If you take a look at our Betfair poker interview from last week, you’ll see us discussing the various topics Bruce’s course covers, including probability, expected value, Bayes theorem, odds and outs, Sklansky's Fundamental Theorem of Poker, decision trees, expected utility, prospect theory, bankroll management, and more. You’ll also see Bruce describing having set up weekly tournaments online for his students to play, and really it made a lot of sense to me that he had them playing poker as a way of immediately applying various ideas from their course.
In my course, I have the students play a session of poker in class just one time early on primarily to help them understand the rules of the various games -- draw, stud, and hold’em -- that we’ll be reading about and watching being played in films. Not everyone who signs up for the course is a poker player, and indeed even those who are don’t always have a lot of familiarity with five-card draw or other variants.
I mentioned this strategy here a few months ago, sharing an especially boring handout I provide the students detailing the rules of the various games. Knowing that actually handling cards and chips and having to play hands can be much more instructive than simply reading a sheet describing the rules, our little session does a good job getting everyone at least somewhat familiar with the games.
Last week we met for the second time and so as I’ve done before we went ahead and had our day of playing poker in class. I shared on Twitter last week a remarkable seven-card stud hand that occurred in which two students put in a number of bets to force others to fold, and by the end both had incredibly drawn four of a kind. One had quad nines and the other quad jacks.
We all marveled at the hands, and I tried to convey just how unlikely it was for this to have occurred. After all, I was introducing the game to just about all of them, so most had no frame of reference to help appreciate just how crazy a hand it was. I insisted on taking a picture (see above), just to chronicle the moment.
“What are the odds?” I was asked, and I had to tell them I didn’t know. I’ve seen a couple of different attempts to calculate it, both coming up with different yet similarly long odds against. (If any math-minded folks want to work it out exactly, please do -- my students and I would be grateful.)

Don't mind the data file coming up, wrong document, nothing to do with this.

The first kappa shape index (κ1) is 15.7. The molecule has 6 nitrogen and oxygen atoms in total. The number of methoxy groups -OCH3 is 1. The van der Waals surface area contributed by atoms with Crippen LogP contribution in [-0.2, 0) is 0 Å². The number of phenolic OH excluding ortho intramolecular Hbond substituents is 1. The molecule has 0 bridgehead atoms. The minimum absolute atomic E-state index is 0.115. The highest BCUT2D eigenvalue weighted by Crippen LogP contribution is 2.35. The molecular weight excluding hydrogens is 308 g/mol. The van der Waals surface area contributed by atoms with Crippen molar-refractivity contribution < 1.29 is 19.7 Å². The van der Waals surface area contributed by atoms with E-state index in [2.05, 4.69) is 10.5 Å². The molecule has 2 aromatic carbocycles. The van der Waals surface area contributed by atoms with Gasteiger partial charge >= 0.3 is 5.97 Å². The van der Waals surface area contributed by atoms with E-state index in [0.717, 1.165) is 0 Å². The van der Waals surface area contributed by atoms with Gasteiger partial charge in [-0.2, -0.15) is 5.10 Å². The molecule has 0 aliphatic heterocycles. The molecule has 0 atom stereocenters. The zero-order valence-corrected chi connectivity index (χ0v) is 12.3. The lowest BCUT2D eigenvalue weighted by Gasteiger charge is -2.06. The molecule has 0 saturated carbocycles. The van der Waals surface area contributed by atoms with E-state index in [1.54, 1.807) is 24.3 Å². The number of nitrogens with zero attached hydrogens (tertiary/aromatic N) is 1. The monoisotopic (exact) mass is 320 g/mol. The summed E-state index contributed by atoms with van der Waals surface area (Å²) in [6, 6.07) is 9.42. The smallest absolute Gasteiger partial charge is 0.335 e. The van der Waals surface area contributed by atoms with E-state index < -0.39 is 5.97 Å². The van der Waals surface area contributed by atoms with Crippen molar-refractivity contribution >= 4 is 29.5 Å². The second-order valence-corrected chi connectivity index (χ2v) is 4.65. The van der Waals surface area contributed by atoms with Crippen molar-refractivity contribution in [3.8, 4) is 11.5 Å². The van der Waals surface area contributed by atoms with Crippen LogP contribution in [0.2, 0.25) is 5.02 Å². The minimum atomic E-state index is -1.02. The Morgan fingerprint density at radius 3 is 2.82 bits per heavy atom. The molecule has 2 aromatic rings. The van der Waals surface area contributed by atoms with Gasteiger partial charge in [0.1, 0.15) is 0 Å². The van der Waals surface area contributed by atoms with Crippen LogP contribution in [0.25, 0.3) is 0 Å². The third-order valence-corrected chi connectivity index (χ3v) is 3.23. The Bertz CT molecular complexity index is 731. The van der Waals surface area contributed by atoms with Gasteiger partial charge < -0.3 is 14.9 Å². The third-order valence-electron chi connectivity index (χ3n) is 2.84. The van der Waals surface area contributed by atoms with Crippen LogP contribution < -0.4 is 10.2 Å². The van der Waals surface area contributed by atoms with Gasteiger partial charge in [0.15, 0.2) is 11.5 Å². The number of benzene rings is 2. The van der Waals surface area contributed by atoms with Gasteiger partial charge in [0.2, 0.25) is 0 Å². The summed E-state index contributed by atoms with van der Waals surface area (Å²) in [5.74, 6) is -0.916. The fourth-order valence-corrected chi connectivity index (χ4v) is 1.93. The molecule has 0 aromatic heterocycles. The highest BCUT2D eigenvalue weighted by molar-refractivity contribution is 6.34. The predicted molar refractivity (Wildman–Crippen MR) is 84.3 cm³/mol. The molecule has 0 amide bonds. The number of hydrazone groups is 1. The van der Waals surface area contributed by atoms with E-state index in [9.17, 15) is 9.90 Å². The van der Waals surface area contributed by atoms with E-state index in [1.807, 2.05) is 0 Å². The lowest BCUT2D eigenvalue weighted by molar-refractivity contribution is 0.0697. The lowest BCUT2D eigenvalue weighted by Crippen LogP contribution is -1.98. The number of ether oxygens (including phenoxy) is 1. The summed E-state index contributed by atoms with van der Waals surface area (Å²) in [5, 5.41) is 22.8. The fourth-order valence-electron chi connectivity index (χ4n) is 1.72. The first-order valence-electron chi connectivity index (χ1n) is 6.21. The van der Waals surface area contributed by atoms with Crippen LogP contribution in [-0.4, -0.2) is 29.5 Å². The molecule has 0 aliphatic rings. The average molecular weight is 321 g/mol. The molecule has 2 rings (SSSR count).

One reason why I want to make sure the students realize quads over quads is hardly an everyday occurrence is because we are going to be reading a number of stories and watching some films (both clips and entire features) in which these sort of improbable hands are fairly common -- e.g., straight flush over straight flush, four aces over four kings, etc.
In many cases, cheating helps create these unlikely hands, though not always. Of course, we might say that cheating always creates these hands in the stories we read -- that is, either the characters are cheating or the author is “cheating” (in a way) by giving the characters such hands.
But in reality, hands like the one we had in my class last week just don’t happen. Pro player Joe Tall was telling me last week he’d never seen quads over quads in 7CS live, and perhaps once in ten years’ worth of playing online (including 1-2 years of full-time play online).
So I’m preparing today’s class during which I’ll be showing a few different film clips, including the great scene from The Sting in which Gondorff outcheats the cheater Lombard aboard the 20th Century Limited. And as I was looking over my notes and thinking about showing the scene to a new group, I realized what hands are turned over at the showdown.
Quad jacks over quad nines!
A different game (five-card draw), but the same hands as my students last week! Now what are the odds of that?